9. Neil - I think the beads are between 53 & 75 microns, its very fine powder. John, it's not from an MSDS sheet, it's just their table that has the typical composition, that was all they had. I'm not necessarily going for translucency at low temperature, but I do want a strong and vitreous body, and I would like it to be as white/light as possible. My kiln doesn't quite get to 1100C (and thats a struggle for it, I can't really push it past cone 03) which is why I got interested in this project initially. Unfortunately, none of the commercial earthenware clays available to us here in Melbourne are vitreous and they are fairly weak (they chip really easily) so I normally add frit to my earthenware bodies to lower the MP and produce a much stronger, vitreous body. The only problem with that is that the frits here are quite expensive, which is why I was interested in developing a recipe with the glass powder. There are a few research papers where people have trialled cullet with good results (in industry rather than for artistic purposes), and I figure once I know what sorts of issues I'm going to encounter if the composition varies (eg, if the alumina decreases or increases, if the soda decreases or increases, etc - how will I tell, what will give me an idea of what's changed and I think thats only going to come from understanding the chemistry really well), then I can adjust the recipe. This is why I asked for title of good textbooks to chase up, so I can have an understanding of what the various components will do in a clay body, so if something goes wrong I have at least an idea where to start to adjust. As it stands now the body is good, except for the fact that it seems to be absorbing the glaze. The translucency is the added bonus. I'm aware that for those who have access to kilns that can reach stoneware temps it must seem like such a waste of time and effort, but I've had a few emails from people in the same situation as me that are watching with keen interest. And if I CAN work this out, in the long run it will mean that I'll save money on firing, plus I will have the added benefit of the expanded colour palette. It may prove to be fruitless eventually, but for now I keep making steps forward so I'll continue on. It would just be easier if there were others that had tried this and succeeded on a large scale that I could get guidance from, and without a ceramics chemistry training I feel like I'm walking forwards blindfolded. If I can succeed, I think the benefits will be very well worth the effort.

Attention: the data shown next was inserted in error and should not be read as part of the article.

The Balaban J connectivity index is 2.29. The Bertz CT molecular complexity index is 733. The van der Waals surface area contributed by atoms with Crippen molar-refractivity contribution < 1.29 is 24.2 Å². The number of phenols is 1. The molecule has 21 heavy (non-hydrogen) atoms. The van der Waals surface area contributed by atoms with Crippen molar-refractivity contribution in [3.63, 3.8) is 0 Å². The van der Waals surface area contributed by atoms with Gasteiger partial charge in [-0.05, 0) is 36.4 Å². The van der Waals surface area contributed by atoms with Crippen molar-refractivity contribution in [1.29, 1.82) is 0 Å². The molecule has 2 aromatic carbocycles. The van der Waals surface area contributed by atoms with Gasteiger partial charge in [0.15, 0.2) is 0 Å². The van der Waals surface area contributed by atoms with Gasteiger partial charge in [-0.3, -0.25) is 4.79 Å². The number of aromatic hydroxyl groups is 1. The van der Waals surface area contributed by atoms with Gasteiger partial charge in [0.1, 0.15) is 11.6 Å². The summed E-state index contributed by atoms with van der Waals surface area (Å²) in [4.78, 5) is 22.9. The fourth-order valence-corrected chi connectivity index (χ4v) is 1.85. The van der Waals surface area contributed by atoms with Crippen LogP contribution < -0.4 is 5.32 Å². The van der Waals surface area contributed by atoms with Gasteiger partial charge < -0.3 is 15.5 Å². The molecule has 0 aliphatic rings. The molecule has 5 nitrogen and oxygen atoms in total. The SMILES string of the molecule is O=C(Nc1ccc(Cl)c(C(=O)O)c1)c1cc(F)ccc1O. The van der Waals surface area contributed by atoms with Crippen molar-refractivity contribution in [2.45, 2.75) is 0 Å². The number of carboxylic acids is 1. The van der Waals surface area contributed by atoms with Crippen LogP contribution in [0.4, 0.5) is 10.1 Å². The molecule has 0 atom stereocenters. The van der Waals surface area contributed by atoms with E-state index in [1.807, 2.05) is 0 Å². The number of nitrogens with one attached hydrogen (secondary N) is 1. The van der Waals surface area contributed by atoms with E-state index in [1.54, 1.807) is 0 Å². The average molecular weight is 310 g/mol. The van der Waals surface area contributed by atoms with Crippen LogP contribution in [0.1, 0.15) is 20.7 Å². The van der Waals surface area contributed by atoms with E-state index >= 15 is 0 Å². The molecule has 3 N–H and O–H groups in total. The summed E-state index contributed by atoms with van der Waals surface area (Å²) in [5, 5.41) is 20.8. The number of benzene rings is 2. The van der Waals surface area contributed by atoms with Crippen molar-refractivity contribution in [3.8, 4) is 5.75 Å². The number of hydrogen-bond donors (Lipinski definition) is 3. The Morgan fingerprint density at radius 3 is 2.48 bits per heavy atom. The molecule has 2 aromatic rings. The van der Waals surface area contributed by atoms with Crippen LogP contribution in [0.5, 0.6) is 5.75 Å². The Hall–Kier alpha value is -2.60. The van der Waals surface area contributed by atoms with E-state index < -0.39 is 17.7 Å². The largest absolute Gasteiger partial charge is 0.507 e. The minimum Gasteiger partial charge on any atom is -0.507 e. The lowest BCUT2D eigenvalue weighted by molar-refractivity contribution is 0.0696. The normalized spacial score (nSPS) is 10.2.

10. Could be Nancy! Babs, you are a legend thankyou! John, its used in glass manufacture, containers, electrical glass, construction and automotive glass apparently, stuff like that. I think she said its the stuff they mixed with paint for road marking to make it reflective as well. The powder is actually tiny glass beads, it's typical soda-lime glass. When I spoke to her she said even though the proportions given are a range, that the actual proportions generally don't change - but she couldn't give me a specific composition for the batch I have. I'm going to see if I can get one done I think.